top government scientist who concluded
last year that most antidepressants are too dangerous for children
because of a suicide risk wrote in a memo this week that a new study
confirms his findings.
The official, Dr. Andrew D. Mosholder, a senior epidemiologist at
the Food and Drug Administration who assesses the safety of
medicines, found last year that 22 studies showed that children
given antidepressants were nearly twice as likely to become suicidal
as those given placebos.
His bosses, however, strongly disagreed with his findings, kept
his recommendations secret and initiated a new analysis.
In his memo, dated Monday, Dr. Mosholder said that the results of
the new analysis, undertaken in part at Columbia University, matched
his own. Though the two studies used different methods and different
numbers, they came to similar conclusions, Dr. Mosholder wrote in
the internal memo. A copy of the memo was made available to The New
In the new analysis, Paxil, which is manufactured by
GlaxoSmithKline, and Effexor, made by Wyeth, have been found to be
even more likely to lead children to become suicidal than Dr.
Mosholder's original analysis found, his memo says.
The findings add to the debate over whether the government should
ban prescribing the pills to children. Dr. Graham Emslie, a
researcher whose studies of the drugs in depressed children have
been paid for by both drug makers and the National Institutes of
Health, said he still thinks the benefits of the medicines outweigh
"Limiting doctors' choices in treating depressed kids is not a
good thing," Dr. Emslie said.
Officials at the Food and Drug Administration have struggled to
explain why it has acted so differently from British health
authorities, who last year banned the use of all antidepressants but
Prozac in children.
The F.D.A. is scheduled to hold an advisory committee hearing on
the issue next month. According to people inside and outside the
agency, the F.D.A. may next week make public the results of the
The controversy had its start two years ago when Dr. Mosholder
was reviewing data submitted by GlaxoSmithKline regarding studies of
Paxil in children. Dr. Mosholder noticed that children given the
pill suffered more emotional "lability" or vulnerability, than those
given placebos. He asked the company for more specifics about what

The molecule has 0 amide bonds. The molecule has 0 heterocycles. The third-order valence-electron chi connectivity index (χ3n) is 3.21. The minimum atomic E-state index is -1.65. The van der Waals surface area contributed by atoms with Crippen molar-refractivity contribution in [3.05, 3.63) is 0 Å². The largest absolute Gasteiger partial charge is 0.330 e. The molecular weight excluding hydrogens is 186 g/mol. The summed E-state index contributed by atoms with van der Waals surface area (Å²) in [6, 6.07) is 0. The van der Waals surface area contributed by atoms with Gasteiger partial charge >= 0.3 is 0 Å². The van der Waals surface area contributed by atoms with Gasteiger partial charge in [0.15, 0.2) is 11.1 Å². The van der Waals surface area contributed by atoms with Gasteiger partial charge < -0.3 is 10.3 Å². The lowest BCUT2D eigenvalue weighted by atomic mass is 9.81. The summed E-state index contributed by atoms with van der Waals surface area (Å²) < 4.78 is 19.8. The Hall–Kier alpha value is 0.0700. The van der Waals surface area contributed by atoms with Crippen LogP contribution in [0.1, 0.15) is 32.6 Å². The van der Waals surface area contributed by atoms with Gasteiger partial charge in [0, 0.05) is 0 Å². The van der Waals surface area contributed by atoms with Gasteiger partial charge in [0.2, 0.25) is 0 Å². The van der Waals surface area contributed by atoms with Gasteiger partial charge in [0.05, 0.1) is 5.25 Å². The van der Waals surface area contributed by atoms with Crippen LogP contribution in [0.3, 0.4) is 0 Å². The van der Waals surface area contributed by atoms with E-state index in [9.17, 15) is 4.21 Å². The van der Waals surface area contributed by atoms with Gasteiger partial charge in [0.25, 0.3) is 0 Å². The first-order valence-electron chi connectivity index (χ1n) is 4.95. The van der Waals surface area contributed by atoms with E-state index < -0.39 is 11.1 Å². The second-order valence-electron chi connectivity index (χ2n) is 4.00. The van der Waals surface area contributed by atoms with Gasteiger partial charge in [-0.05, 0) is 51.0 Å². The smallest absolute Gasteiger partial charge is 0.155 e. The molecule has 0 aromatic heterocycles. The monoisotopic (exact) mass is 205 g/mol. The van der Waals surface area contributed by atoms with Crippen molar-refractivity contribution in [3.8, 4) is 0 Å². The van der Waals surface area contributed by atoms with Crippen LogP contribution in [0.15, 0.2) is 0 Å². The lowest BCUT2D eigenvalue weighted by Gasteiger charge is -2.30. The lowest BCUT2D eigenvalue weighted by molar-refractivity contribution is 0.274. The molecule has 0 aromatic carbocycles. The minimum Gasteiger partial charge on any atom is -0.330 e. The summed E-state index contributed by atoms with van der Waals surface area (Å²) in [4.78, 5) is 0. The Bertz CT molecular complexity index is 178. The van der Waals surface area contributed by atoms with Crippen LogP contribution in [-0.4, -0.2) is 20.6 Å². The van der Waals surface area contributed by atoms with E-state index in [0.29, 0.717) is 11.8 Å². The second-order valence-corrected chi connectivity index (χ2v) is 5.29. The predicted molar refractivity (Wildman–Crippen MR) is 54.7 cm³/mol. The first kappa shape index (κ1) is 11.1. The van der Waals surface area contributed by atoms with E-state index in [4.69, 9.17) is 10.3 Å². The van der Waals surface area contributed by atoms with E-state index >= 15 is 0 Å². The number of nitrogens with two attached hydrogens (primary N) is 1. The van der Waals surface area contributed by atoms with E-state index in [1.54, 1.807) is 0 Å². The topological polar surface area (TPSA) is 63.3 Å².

it meant by "lability."
In May 2003, the company submitted a new report showing that
children given Paxil were more likely to become suicidal than those
given placebos. Also, the drug did not improve their depression any
better than the placebo.
Dr. Mosholder asked for similar data from other drug companies.
By last fall, he was looking at the results of 22 studies involving
4,250 children. His analysis of the combined results suggested that
children given the drugs were 1.89 times more likely to become
suicidal than those given placebos. He recommended that the agency
ban doctors from prescribing all but Prozac to children, the only
pill that had proven beneficial against childhood depression.
His bosses, however, suppressed his report and hired researchers
at Columbia to re-analyze the underlying data that Dr. Mosholder had
used, saying that some events labeled by drug-company researchers as
suicidal did not seem worrisome.
Though the original studies had identified just 108
suicidal-related adverse events, the Columbia researchers expanded
their inquiry to include about 400 adverse events, many of which had
been originally labeled as "accidental."
The risk of a suicidal event among those given antidepressants in
the trials was 1.78, only slightly less than the risk Dr. Mosholder
A spokesman for the F.D.A. did not return phone messages. A
spokesman for Wyeth said that Effexor is not approved for use in
children. A spokeswoman for GlaxoSmithKline declined to comment.
Senator Charles E. Grassley of Iowa, who has been pushing an
investigation into the F.D.A.'s handling of the controversy, said
through a spokeswoman that the new memo from Dr. Mosholder
"underscores what my committee investigation is finding as far as
the strength of Dr. Mosholder's original analysis about
antidepressants and kids."